Jim Collins writes that it’s not just good leadership that moves organizations or communities toward excellence, but “Level Five leadership creates the shift.” According to Collins, the two primary attributes “Level Five” leaders possess are professional will, and personal humility.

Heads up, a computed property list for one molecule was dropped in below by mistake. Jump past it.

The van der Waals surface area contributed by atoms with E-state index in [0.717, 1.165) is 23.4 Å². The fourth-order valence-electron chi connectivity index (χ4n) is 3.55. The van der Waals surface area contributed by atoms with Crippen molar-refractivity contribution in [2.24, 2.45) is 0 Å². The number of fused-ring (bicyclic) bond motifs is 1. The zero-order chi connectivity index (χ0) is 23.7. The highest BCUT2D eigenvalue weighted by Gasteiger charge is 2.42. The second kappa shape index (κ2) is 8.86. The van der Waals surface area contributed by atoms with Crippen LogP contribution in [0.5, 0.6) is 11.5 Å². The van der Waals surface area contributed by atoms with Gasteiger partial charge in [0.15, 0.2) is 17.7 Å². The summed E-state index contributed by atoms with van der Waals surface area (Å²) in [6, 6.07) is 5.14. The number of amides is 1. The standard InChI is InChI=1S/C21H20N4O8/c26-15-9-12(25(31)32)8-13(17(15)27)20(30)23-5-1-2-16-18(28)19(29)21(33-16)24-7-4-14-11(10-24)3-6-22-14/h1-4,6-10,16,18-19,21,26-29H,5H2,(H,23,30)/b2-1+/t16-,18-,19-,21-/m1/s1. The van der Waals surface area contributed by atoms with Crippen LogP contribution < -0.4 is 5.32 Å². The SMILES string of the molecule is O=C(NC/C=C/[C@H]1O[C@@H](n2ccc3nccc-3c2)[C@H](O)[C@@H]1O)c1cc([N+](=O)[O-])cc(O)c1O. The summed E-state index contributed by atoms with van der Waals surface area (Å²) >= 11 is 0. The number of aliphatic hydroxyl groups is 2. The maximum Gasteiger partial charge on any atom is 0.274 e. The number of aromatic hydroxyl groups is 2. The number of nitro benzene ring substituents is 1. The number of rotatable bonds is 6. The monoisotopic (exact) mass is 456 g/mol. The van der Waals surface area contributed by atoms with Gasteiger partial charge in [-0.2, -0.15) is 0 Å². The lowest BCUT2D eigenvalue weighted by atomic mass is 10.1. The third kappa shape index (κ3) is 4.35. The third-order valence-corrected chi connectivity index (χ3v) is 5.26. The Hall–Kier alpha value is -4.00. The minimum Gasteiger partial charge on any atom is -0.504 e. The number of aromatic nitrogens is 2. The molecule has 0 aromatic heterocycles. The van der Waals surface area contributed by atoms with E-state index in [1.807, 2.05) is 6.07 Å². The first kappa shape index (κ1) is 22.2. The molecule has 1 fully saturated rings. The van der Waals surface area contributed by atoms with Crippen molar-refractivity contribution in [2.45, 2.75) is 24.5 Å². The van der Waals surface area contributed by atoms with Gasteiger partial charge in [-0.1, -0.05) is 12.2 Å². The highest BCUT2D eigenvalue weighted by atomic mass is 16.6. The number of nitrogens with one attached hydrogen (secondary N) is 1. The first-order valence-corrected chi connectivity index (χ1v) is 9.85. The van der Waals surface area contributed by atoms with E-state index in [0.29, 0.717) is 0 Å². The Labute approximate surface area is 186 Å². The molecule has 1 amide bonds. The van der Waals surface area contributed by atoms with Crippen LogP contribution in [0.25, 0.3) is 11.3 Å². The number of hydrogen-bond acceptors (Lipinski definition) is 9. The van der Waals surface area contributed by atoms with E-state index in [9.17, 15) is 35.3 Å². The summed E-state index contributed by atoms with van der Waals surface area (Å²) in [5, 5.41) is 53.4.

By professional will, Collins is referring to both the vision a leader has of where the organization is going, and the passion to make that vision come to life. Level Five leaders hold an outward view, always considering what, creatively, is possible. In Christian terms, I see this as reflective of all the times Jesus provides yet another parable or yet another story or saying that sparks yet another way of thinking, living, being—while holding the Kingdom vision steady. The vision Jesus gave us was far beyond what a conflict-bound community could imagine: the call to greatness was articulated when he asked us to love each other. For the sake of extending the metaphor here, his so-called “professional will” could be seen in his relentless call to this loving vision, his speaking it, and his living it. As for “personal humility”, this kind of integration of see-walk-talk is one way of understanding humility. Something greater than us is at play, and we are its servants. Of this Jesus is the Master. It feels a little strange to place a secular paradigm such as “professional will” and “personal humility” on the ministry of Jesus, but I press on because I propose that it shouldn’t. Our world is not two worlds. Vision together with a will devoted to following where that vision might lead is an unstoppable combination.